The research was done with the support of the PowerAmerica Institute, a public-private research initiative housed at NC State and funded by DOE’s Office of Energy Efficiency and Renewable Energy under award number DE-EE0006521. FREEDM, a National Science Foundation Engineering Research Center, is aimed at facilitating the development and implementation of new renewable electric-energy technologies.

Source: https://news.ncsu.edu/2016/09/inverters-boost-ev-range-2016/

Real-driving emissions (RDE)

Brussels, 19 January 2016 – Following the debate on real-driving emissions (RDE) during the plenary session of the European Parliament in Strasbourg yesterday, the European Automobile Manufacturers’ Association (ACEA) reiterates that it fully agrees with the need for emissions to more closely reflect real-world conditions.
“We urgently need to have a new test method to bridge the gap between the current laboratory testing of pollutant emissions, as defined by law, and the very different conditions experienced on the road,” said Erik Jonnaert, ACEA Secretary General. Alongside other stakeholders, ACEA has therefore been contributing constructively to the efforts of the European Commission and member states to develop a robust RDE test.

During the October meeting of the Commission’s regulatory committee (TCMV) a tough compromise was agreed on RDE with testing standards that will be extremely difficult for automobile manufacturers to reach in a short space of time, and highly challenging targets in a second step. The TCMV also agreed that the RDE conformity factor should be reviewed in the future.

“Despite the challenges in the latest proposals, the industry urgently needs clarity now so manufacturers can plan the development and design of vehicles in line with the new RDE requirements. Any delay to this legislation would leave little time to make the necessary changes and ultimately would just push back the benefits for the environment,” stated Jonnaert. “Our industry needs the RDE test to restore the confidence of consumers and legislators in the environmental performance of new vehicles.”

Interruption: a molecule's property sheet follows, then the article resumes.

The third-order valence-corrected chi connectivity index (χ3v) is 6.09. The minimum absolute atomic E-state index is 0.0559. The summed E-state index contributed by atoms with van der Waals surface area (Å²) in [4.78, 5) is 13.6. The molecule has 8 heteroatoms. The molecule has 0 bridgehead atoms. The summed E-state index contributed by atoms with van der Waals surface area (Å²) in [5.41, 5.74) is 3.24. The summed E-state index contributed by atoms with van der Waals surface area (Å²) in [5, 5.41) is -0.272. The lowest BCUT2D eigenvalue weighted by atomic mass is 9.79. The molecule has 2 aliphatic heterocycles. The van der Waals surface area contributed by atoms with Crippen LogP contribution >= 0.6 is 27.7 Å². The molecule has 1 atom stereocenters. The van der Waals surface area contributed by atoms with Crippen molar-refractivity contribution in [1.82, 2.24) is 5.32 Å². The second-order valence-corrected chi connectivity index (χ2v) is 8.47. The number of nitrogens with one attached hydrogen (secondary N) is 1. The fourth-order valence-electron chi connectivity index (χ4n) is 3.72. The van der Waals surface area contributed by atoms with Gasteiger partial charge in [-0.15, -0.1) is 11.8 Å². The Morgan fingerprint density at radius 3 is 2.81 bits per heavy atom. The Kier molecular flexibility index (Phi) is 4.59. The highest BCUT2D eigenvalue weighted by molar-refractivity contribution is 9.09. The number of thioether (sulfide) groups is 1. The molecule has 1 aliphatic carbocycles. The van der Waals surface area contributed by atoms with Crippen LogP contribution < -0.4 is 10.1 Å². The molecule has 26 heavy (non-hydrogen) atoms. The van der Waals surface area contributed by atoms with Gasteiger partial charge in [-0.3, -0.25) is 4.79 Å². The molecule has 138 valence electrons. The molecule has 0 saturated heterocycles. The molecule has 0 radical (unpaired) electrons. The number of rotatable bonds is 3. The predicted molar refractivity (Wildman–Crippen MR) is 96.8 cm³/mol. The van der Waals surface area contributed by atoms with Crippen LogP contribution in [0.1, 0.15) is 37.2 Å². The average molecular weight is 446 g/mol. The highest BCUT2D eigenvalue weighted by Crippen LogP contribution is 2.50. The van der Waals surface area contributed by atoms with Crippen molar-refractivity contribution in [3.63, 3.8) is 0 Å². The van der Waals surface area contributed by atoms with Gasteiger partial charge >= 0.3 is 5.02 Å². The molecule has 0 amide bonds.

(Source: ACEA. www.acea.be )

Death by EV

Some automotive technicians are going to be killed by the high voltages on electric vehicles. I have written many textbooks about automotive technology where I have highlighted safe working practices, but the one I have just completed the script for will save lives. This book is called, ‘Electric and Hybrid Vehicles’, and will be out early in 2016. By the way, we use the term EV to cover all the different types there are such as hybrids and pure-EVs.

Did you know the voltages on some EVs can be several hundred volts, which is almost three time the mains voltage in our houses? The majority of EV batteries are well over 300 volts. If the human body experiences a current of just fifty thousandths of an ampere (50mA, which is not very much) for over two seconds it can be fatal.

Now that I have scared you away from ever touching high voltage components (which are all labelled and usually coloured orange) I would add that working on EVs is perfectly safe! You just need to be trained and know what you are doing. Driving an EV is also perfectly safe and don’t expect poor performance either. My EV will do well over 80 miles per hour (on a private track!) just using the battery and electric motor.

Of course as well as saving lives, the book is packed with really interesting information and technology relating to EVs. For example, whether it is safe to plug in the charging lead in the rain. How most motors on EVs are AC motors but we call them DC motors! The book even covers things like what ‘first responders’ should do if a lithium-ion battery is burning after an accident. The book covers all the requirements for the Institute of the Motor Industry (IMI) awards and accreditations for those who need a qualification. Look out for the amazing eLearning that will also be available soon to support the book.

I have also included a short case study on charging my own EV (actually a PHEV) from solar panels. This may or may not save the planet but in the meantime it does save me money as I can now do a large proportion of my motoring for about 1p a mile.

Here are three more interesting facts to finish on:

A formula-e (fully electric racing car) will accelerate from 0 to 100 kilometres per hour in under 3 seconds

  • The Tesla Model S (a fully electric car) has a range of up to 330 miles
  • In the year 1900, electrically powered cars were the best-selling road vehicles in the USA

Now back to the final proof read of the script!

ICE, PHEV or Pure-EV

(Internal Combustion Engine, Plug-in Hybrid Electric Vehicle (like my GTE!) or a pure Electric only Vehicle)